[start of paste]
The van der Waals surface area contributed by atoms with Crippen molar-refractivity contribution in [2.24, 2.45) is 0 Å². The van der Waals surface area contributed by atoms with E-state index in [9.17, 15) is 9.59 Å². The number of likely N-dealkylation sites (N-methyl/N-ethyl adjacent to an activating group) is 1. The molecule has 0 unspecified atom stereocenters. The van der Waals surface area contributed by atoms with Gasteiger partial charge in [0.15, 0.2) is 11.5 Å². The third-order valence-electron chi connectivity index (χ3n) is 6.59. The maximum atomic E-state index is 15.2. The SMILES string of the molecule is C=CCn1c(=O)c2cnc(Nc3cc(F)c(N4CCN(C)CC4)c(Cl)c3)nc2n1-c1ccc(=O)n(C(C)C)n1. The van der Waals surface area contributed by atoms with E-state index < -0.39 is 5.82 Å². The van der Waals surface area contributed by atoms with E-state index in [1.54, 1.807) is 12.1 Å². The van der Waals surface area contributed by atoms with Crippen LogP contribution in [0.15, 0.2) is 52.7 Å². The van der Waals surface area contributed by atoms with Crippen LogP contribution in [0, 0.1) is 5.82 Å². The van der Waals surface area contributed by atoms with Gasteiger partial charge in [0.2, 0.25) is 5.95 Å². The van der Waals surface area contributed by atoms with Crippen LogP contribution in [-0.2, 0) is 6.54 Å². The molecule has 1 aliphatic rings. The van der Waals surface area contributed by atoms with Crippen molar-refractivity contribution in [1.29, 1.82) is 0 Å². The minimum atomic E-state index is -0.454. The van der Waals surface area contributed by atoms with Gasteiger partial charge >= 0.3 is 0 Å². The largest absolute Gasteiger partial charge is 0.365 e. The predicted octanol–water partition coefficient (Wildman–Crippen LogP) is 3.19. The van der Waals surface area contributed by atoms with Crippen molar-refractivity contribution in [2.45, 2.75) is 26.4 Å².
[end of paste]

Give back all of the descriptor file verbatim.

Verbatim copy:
The van der Waals surface area contributed by atoms with Crippen molar-refractivity contribution in [2.24, 2.45) is 0 Å². The van der Waals surface area contributed by atoms with E-state index in [9.17, 15) is 9.59 Å². The number of likely N-dealkylation sites (N-methyl/N-ethyl adjacent to an activating group) is 1. The molecule has 0 unspecified atom stereocenters. The van der Waals surface area contributed by atoms with Gasteiger partial charge in [0.15, 0.2) is 11.5 Å². The third-order valence-electron chi connectivity index (χ3n) is 6.59. The maximum atomic E-state index is 15.2. The SMILES string of the molecule is C=CCn1c(=O)c2cnc(Nc3cc(F)c(N4CCN(C)CC4)c(Cl)c3)nc2n1-c1ccc(=O)n(C(C)C)n1. The van der Waals surface area contributed by atoms with E-state index < -0.39 is 5.82 Å². The van der Waals surface area contributed by atoms with E-state index in [1.54, 1.807) is 12.1 Å². The van der Waals surface area contributed by atoms with Crippen LogP contribution in [0.15, 0.2) is 52.7 Å². The van der Waals surface area contributed by atoms with Crippen LogP contribution in [0, 0.1) is 5.82 Å². The van der Waals surface area contributed by atoms with Gasteiger partial charge in [0.2, 0.25) is 5.95 Å². The van der Waals surface area contributed by atoms with Crippen LogP contribution in [-0.2, 0) is 6.54 Å². The molecule has 1 aliphatic rings. The van der Waals surface area contributed by atoms with Crippen molar-refractivity contribution in [1.29, 1.82) is 0 Å². The minimum atomic E-state index is -0.454. The van der Waals surface area contributed by atoms with Gasteiger partial charge >= 0.3 is 0 Å². The largest absolute Gasteiger partial charge is 0.365 e. The predicted octanol–water partition coefficient (Wildman–Crippen LogP) is 3.19. The van der Waals surface area contributed by atoms with Crippen molar-refractivity contribution in [2.45, 2.75) is 26.4 Å².